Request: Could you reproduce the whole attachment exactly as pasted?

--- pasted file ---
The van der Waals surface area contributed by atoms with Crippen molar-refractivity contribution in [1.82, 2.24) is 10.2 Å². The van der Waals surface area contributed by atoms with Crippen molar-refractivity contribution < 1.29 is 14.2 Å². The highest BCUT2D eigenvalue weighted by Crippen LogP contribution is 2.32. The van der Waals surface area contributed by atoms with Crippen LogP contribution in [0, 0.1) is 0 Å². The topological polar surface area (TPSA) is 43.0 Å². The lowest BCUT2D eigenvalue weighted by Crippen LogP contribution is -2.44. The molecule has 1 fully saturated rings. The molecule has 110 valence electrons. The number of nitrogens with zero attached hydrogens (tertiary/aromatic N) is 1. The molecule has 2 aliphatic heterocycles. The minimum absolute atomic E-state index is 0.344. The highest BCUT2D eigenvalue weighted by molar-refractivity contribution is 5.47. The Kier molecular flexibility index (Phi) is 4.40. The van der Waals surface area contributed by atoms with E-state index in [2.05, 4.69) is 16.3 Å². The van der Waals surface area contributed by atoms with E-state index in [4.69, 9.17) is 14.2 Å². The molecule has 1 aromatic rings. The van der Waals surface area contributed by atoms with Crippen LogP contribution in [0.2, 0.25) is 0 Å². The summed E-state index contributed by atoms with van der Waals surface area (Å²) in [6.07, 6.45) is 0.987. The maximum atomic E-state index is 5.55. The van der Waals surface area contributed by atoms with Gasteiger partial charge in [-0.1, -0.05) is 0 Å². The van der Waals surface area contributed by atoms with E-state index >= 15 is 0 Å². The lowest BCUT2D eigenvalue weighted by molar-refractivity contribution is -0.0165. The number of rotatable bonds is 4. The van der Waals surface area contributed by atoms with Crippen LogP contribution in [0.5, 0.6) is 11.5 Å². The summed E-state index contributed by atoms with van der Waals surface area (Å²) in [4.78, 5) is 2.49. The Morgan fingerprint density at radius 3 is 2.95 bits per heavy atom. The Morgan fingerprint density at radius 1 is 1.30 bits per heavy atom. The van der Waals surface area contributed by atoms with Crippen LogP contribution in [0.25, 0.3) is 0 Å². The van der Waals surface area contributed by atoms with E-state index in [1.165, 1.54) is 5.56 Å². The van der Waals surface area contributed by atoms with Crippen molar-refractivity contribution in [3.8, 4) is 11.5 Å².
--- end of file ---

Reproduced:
The van der Waals surface area contributed by atoms with Crippen molar-refractivity contribution in [1.82, 2.24) is 10.2 Å². The van der Waals surface area contributed by atoms with Crippen molar-refractivity contribution < 1.29 is 14.2 Å². The highest BCUT2D eigenvalue weighted by Crippen LogP contribution is 2.32. The van der Waals surface area contributed by atoms with Crippen LogP contribution in [0, 0.1) is 0 Å². The topological polar surface area (TPSA) is 43.0 Å². The lowest BCUT2D eigenvalue weighted by Crippen LogP contribution is -2.44. The molecule has 1 fully saturated rings. The molecule has 110 valence electrons. The number of nitrogens with zero attached hydrogens (tertiary/aromatic N) is 1. The molecule has 2 aliphatic heterocycles. The minimum absolute atomic E-state index is 0.344. The highest BCUT2D eigenvalue weighted by molar-refractivity contribution is 5.47. The Kier molecular flexibility index (Phi) is 4.40. The van der Waals surface area contributed by atoms with E-state index in [2.05, 4.69) is 16.3 Å². The van der Waals surface area contributed by atoms with E-state index in [4.69, 9.17) is 14.2 Å². The molecule has 1 aromatic rings. The van der Waals surface area contributed by atoms with Crippen LogP contribution in [0.2, 0.25) is 0 Å². The summed E-state index contributed by atoms with van der Waals surface area (Å²) in [6.07, 6.45) is 0.987. The maximum atomic E-state index is 5.55. The van der Waals surface area contributed by atoms with Gasteiger partial charge in [-0.1, -0.05) is 0 Å². The van der Waals surface area contributed by atoms with E-state index >= 15 is 0 Å². The lowest BCUT2D eigenvalue weighted by molar-refractivity contribution is -0.0165. The number of rotatable bonds is 4. The van der Waals surface area contributed by atoms with Crippen LogP contribution in [0.5, 0.6) is 11.5 Å². The summed E-state index contributed by atoms with van der Waals surface area (Å²) in [4.78, 5) is 2.49. The Morgan fingerprint density at radius 3 is 2.95 bits per heavy atom. The Morgan fingerprint density at radius 1 is 1.30 bits per heavy atom. The van der Waals surface area contributed by atoms with Crippen LogP contribution in [0.25, 0.3) is 0 Å². The van der Waals surface area contributed by atoms with E-state index in [1.165, 1.54) is 5.56 Å². The van der Waals surface area contributed by atoms with Crippen molar-refractivity contribution in [3.8, 4) is 11.5 Å².